Israel is a land that has been at history’s crossroads for millennia, civilizations have made their mark, literally speaking, in ruins at hundreds of impressive sites.
These remnants – from massive gates and ramparts to delicate and precious jewellery, from mysterious inscriptions to cave-hideaways and water systems – have come to light due to Israel’s efforts to unfold the past.
The Law in Israel states that the “Israel Antiquities Authority” is the organization responsible for all the antiquities of the country, including the underwater finds. The IAA is authorized to excavate, preserve, conserve and administrate antiquities when necessary.
Israel’s archaeological wonders begin with pre-history, and the remains of early humans found on Mount Carmel and the Nazareth mountains.
The hallmarks of the Hebrew Scriptures are everywhere, from the triple-arched gateway at Dan, dating to the time of Abraham (Gen. 14:14), to the ancient well at Beersheba, a city founded by the first patriarch (Gen. 21:31).
Tel Tzafit in central Israel’s Philistine country is believed to be Gat, Goliath’s hometown (1 Sam 17:4). The Dead Sea Scrolls, on display and the Israel Museum’s Shrine of the Book, are arguably one of the greatest archaeological discoveries of the 20th century.
The New Testament finds brings alive the story of Jesus at Jerusalem’s Pool of Siloam, Korazim, Bethsaida, the Galilee Boat, and more.
The Islamic experience has come to light in monuments like the White Mosque in the seventh-century city of Ramla and the medieval buildings still in use in Jerusalem and Acre, among other places.
A number of these treasures have been named UNESCO World Heritage Sites, among them the biblical tells of Megiddo, Hazor and Beersheba, the Incense Route – Desert Cities in the Negev, the commercial hubs of antiquity, the Old City of Acre, and the Herodian ruins and heroic story of Massada, with many additional sites proposed.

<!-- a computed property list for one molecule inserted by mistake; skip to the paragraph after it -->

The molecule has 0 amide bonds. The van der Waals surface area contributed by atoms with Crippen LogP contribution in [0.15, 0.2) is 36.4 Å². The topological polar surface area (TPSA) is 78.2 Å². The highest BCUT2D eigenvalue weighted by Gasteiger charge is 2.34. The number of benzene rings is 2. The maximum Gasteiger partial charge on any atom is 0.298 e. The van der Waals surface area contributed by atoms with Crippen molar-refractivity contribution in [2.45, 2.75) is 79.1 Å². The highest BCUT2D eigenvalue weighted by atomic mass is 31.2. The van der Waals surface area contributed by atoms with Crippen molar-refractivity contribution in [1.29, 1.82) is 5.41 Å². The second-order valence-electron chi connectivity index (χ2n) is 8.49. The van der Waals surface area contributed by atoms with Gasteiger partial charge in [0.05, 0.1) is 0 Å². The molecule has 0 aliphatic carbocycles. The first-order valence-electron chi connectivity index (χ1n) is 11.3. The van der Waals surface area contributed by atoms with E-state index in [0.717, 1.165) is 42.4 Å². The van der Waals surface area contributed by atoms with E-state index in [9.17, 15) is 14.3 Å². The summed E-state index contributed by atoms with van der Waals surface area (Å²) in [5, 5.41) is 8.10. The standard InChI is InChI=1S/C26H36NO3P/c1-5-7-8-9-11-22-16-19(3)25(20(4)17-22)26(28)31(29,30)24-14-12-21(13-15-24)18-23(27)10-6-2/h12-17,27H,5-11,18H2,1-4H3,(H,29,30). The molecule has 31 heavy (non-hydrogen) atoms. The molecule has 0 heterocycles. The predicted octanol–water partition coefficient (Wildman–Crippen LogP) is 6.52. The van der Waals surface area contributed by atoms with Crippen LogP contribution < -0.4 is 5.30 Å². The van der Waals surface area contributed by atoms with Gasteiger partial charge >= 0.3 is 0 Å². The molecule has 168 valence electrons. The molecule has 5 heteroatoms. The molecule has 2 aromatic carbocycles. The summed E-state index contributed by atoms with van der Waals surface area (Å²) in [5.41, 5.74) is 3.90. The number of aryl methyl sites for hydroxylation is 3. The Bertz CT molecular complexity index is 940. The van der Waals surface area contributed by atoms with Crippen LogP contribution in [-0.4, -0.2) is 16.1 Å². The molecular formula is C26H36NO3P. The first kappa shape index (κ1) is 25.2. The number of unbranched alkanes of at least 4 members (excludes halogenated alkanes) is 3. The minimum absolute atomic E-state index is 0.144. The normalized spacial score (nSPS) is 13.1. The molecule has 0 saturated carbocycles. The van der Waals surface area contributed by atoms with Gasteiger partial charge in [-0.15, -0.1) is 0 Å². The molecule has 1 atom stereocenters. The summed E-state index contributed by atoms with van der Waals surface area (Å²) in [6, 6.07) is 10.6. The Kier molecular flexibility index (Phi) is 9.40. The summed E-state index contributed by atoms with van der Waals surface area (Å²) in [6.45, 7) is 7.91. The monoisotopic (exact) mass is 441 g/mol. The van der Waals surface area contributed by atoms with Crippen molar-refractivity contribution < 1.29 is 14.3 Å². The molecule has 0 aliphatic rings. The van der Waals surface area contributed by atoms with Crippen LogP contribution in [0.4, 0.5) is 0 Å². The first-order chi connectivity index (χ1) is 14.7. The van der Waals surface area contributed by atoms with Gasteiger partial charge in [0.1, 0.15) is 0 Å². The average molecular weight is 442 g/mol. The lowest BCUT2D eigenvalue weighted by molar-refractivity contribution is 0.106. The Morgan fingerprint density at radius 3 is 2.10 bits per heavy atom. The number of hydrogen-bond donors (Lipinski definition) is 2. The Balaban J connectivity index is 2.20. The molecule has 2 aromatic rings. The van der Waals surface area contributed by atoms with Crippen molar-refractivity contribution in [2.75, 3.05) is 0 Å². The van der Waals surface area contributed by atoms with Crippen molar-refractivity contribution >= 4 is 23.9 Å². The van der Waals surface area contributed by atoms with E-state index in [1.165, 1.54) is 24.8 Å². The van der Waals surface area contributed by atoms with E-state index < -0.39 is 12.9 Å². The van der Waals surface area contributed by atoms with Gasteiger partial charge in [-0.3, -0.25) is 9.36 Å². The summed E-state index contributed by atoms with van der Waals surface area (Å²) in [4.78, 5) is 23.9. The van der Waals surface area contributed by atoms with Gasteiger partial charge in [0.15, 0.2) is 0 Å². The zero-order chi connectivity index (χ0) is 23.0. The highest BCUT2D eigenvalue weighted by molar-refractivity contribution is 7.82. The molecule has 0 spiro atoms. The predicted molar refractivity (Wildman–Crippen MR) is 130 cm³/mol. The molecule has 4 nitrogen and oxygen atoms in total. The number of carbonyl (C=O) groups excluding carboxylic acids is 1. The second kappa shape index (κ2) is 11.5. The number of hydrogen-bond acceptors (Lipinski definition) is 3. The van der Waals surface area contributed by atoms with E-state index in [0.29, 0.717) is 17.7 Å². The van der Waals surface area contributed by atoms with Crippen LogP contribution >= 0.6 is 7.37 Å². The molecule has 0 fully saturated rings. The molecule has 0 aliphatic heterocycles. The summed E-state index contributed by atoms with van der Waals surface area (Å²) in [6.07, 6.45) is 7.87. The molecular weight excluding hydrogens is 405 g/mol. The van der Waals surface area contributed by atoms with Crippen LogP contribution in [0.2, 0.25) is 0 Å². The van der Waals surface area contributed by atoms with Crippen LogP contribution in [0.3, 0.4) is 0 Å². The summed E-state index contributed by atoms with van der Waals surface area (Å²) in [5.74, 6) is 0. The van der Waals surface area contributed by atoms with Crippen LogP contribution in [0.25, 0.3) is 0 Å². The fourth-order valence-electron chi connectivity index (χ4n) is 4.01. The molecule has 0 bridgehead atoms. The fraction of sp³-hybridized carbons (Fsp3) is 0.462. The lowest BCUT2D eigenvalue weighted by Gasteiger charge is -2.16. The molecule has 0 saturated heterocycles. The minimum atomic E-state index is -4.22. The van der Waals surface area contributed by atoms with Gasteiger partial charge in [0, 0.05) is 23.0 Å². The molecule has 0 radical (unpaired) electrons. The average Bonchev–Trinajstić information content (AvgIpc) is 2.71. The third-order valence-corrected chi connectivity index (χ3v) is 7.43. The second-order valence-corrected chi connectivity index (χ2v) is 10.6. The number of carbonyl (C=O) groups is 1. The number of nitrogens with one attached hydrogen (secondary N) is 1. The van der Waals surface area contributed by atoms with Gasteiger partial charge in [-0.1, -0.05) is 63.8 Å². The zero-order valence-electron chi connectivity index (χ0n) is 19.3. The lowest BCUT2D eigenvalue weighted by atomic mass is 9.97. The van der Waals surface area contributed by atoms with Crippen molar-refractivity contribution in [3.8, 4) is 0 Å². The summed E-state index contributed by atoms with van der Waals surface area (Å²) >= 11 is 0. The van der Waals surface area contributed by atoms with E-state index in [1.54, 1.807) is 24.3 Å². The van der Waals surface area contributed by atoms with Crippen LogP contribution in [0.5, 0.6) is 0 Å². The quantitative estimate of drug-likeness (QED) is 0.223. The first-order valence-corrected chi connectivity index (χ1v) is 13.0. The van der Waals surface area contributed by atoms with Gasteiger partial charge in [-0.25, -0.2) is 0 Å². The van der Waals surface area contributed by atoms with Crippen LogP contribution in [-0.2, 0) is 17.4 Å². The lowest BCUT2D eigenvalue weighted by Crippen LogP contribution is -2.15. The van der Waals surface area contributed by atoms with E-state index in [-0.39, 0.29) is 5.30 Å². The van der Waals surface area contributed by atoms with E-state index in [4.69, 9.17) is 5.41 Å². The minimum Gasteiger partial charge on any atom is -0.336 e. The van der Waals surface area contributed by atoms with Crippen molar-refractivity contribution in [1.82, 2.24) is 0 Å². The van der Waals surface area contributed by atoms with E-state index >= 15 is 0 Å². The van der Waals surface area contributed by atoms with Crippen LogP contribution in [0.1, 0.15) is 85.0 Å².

Archaeologists and restorers in Israel work tirelessly to bring these and other sites alive with innovative interpretation. The Roman and Byzantines periods come alive thanks to the fine reconstruction and beautiful signs along the touring routes at Caesarea and Bet Shean national parks.
The Davidson Center, showcasing pilgrimage to the Temple at Jerusalem’s Southern Wall Archaeological Park, was built carefully into the basement of an eighth-century palace. Sculptures echoing ancient themes adorn the ruins of the First-Temple era palace at Ramat Rachel near Jerusalem.
The audio-visual presentation at Beit Alfa introduces you to the “synagogue board” who commissioned its colourful mosaic and to its artist. At Tzippori, costumed actors regale visitors among the ruins with stories of bygone days, and at Nazareth Village, meticulous reconstruction highlights daily life in Jesus’ time.
The Israel Museum, the Rockefeller and the Bible lands museums in Jerusalem, Haaretz Museum (part of which is an actual ancient Philistine city) and the University of Haifa’s Hecht Museum display some of the world’s greatest collections of antiquities.
Smaller archaeological collections, such as the one at Kibbutz Galed or Kibbutz Ein Shemer, show the love of Israelis for their antiquities right in their “neighbourhood.”